It’s a new year, and that means it’s time to get back to breaking down some Wake Forest basketball plays. The Deacs started the new year off right, winning their ACC home opener over the Syracuse Orange by a score of 73-67. One reason the Deacs were able to come away with the win was due to their ability to successfully attack that pesky Syracuse 2-3 zone. Wake finished the game with 20 assists on 25 made baskets, shooting 44% from the floor and 47% from 3. Let’s take a quick look at the 2 ways the Deacs were able to beat the zone and pick up the W.
The first way Wake was able to attack the 2-3 zone was by getting the ball into the middle of the zone around the high post and free throw line area. This was obviously a focus in the game plan from Danny Manning, as the Deacs went to it right from the opening tip with Terrence Thompson.
This is a play the Deacs would go to a plethora of times throughout the game, with several different players.
When a team consistently hits that midrange shot from the middle of the zone, the defense is forced adjust. When Crawford gets the ball in the same spot after a couple of makes, Bourama Sidibe quickly steps up to contest the shot (before his teammates can collapse into the lane) and leaves Doral Moore open down low for the easy alley oop.
Sticking Crawford at the free throw line was a great move by Manning as it gave the Deacs a guy who could shoot, drive, and pass in the middle of the zone.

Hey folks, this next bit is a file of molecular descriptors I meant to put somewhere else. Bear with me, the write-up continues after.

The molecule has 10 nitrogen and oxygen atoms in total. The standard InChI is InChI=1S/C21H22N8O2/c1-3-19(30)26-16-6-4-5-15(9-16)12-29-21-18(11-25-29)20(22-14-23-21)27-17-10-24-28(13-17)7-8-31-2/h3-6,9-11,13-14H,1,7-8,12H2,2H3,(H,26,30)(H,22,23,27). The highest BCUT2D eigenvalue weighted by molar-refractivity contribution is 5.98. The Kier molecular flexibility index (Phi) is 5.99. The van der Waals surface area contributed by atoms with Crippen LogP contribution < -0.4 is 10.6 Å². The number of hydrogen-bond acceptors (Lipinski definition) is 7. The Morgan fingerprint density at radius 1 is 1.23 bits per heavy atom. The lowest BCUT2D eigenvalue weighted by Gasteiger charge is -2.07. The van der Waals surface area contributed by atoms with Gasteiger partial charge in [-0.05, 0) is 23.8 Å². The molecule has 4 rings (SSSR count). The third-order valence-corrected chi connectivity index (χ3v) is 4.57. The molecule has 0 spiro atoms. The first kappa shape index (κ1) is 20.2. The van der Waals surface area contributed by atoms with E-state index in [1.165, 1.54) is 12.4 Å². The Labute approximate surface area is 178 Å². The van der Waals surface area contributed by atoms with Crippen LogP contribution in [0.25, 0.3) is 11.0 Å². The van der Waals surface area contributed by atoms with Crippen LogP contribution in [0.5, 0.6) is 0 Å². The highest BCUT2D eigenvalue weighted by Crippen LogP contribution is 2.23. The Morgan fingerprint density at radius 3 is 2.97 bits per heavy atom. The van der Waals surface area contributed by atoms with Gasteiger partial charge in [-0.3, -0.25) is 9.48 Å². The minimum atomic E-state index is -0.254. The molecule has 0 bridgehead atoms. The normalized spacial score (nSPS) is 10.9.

Crawford finished the game with a team high 19 points and 5 assists.
The second way the Deacs successfully attacked the Orange’s 2-3 zone was driving to the gaps in the zone and passing the ball out when the defense collapsed. This is where Mitchell Wilbekin, who finished the game with a career high 8 assists, really shined.
A lot of times you will see players drive through a gap in the zone, and then rather than kicking it out when the defense collapses, they’ll just keep driving until they are surrounded by 3 or 4 defenders with nowhere to go with the ball. Wilbekin did a fantastic job against the Orange of driving into the defense just enough to cause them to shift over and then dumping the ball off to the open man before he was swallowed up by the zone.
These drive and kick plays helped the Deacs shoot 9-19 from beyond the arc against the Orange. They also help set up this crucial, late game basket from Brandon Childress.
When Childress drives here late in the game, rather than collapsing in on him, the Orange defenders stay on the wing to cover the 3-point shooters. That helps Childress penetrate into the lane and make a pretty tough floater to put the Deacs up 2 scores and essentially win the game.
Wake Forest did a great job coming up with, and executing, a successful game plan to pick up their first win in the ACC and their ever win against they Syracuse Orange.